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Remoteness in Landscape. A comparative study of remoteness in: remote landscape/ industrial regions/ urban areas

Part 2 Dissertation 2003
Ewan Imrie
University of Strathclyde | UK

Remote landscape can be perceived as valuable for its apparent unspoilt, natural or wild state, when opposed to the comparatively ‘unnatural’ urban cityscape. Therefore, remote landscape appeals to a need for 'escape'. This understanding propels a leisure motivated urban exodus to remote places. Remoteness implies a positional distance far from a reference. In the case of actual (leisure) travel through remote landscape, this can mean distance far from society or signs of civilisation. Individuals place themselves in the space (elements) of nature with the back up (safety) of civilised society a step removed. The length of this step may determine the remoteness of the location, and the relative risks that one is taking. It is argued, here, that an important component of remoteness is risk and that a sense of remoteness may be achieved by manipulating (imagining) risk. The experience of remoteness is subject to assumptions and prejudices that are, say Cohen and Taylor (1992), embodied in 'scripts' – products of contemporary culture that influence our relations with the outside world. With recourse to historical perspective and personal accounts of travel, this dissertation suggests that remote landscapes are heavy in 'escape scripts' that guide the way we act and 'visual scripts' that guide the way we look. These can become overbearing and hinder the experience of remoteness, and therefore the success of the escape from society, by making the activity routine and thus tied to society. Finally, it is asked: if certain industrial regions and urban areas are light on 'scripts', while being in possession of many potential risks, are there opportunities for remoteness and escape in these script-free, and risk heavy environments?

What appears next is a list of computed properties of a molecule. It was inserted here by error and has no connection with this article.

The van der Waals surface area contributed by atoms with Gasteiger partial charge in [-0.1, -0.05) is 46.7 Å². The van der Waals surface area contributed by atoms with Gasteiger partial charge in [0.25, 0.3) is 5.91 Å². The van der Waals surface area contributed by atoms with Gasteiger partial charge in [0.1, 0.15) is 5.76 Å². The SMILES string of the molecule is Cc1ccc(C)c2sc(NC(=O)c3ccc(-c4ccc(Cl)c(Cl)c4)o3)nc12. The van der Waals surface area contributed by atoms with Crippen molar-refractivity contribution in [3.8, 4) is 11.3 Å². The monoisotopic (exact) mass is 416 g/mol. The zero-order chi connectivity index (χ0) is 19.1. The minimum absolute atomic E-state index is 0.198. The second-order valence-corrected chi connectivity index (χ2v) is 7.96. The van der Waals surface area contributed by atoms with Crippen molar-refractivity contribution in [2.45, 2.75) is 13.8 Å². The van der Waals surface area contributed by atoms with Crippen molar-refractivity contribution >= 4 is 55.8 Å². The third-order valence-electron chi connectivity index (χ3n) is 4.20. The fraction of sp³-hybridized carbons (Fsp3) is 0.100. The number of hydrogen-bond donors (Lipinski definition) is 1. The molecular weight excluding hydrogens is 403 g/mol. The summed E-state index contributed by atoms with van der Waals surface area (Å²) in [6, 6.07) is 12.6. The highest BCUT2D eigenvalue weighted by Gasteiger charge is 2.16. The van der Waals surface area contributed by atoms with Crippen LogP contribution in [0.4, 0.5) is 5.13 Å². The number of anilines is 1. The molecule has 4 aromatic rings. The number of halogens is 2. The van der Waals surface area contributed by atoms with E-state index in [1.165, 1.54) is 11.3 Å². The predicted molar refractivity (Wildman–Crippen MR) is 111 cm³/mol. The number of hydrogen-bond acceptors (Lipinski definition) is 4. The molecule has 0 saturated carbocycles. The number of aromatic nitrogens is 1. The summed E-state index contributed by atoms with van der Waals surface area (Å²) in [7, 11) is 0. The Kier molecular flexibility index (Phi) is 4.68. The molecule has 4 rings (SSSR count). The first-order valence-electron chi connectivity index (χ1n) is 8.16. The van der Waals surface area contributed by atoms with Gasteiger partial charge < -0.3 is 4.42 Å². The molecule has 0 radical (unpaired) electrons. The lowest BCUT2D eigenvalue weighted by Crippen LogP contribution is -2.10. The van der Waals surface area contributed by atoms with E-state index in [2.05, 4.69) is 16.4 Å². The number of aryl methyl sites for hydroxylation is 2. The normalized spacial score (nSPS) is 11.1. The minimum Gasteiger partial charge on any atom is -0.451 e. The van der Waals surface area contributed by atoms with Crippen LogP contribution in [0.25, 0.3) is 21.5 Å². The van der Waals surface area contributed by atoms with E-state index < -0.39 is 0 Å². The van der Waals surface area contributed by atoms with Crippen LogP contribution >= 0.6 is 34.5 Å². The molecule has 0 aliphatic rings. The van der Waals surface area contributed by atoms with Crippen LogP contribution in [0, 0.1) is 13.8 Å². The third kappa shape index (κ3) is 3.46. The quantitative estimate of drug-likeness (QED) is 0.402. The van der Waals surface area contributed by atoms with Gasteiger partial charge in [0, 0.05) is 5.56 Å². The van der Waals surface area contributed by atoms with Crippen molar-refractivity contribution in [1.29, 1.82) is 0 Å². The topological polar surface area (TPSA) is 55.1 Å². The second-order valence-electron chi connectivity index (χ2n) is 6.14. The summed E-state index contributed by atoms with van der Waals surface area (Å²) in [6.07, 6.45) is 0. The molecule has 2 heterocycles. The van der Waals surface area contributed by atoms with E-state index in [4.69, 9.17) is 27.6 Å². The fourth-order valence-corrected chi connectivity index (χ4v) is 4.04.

Ewan Imrie

The dissertation is a personal and well supported investigation of a topic –remoteness – that is increasingly gaining meaning within the development of our cities. Exploring different theories on landscape, remoteness and leisure and filtering them through his own experiences, the author sets up the case for the concept of remoteness within ordinary landscapes.

The author’s understanding of the attribution and perception of meanings in the natural and built environment, and his study of concepts in environmental psychology, reinforce the argument and make the reading engaging and informative.
This work is successful because it uses a personal agenda, a particular individual investigation, and situates it within a context of theory and praxis. It reflects a student who is indeed a 'deep learner', who has the ability not only to compare, contrast, analyse, but also to generalise, theorise, hypothesise and reflect.

Overall, we think this is a finely constructed and cogently written work. The writing is fluid, the structure explicit without being obtrusive, and the various threads of the argument are woven together with confidence.

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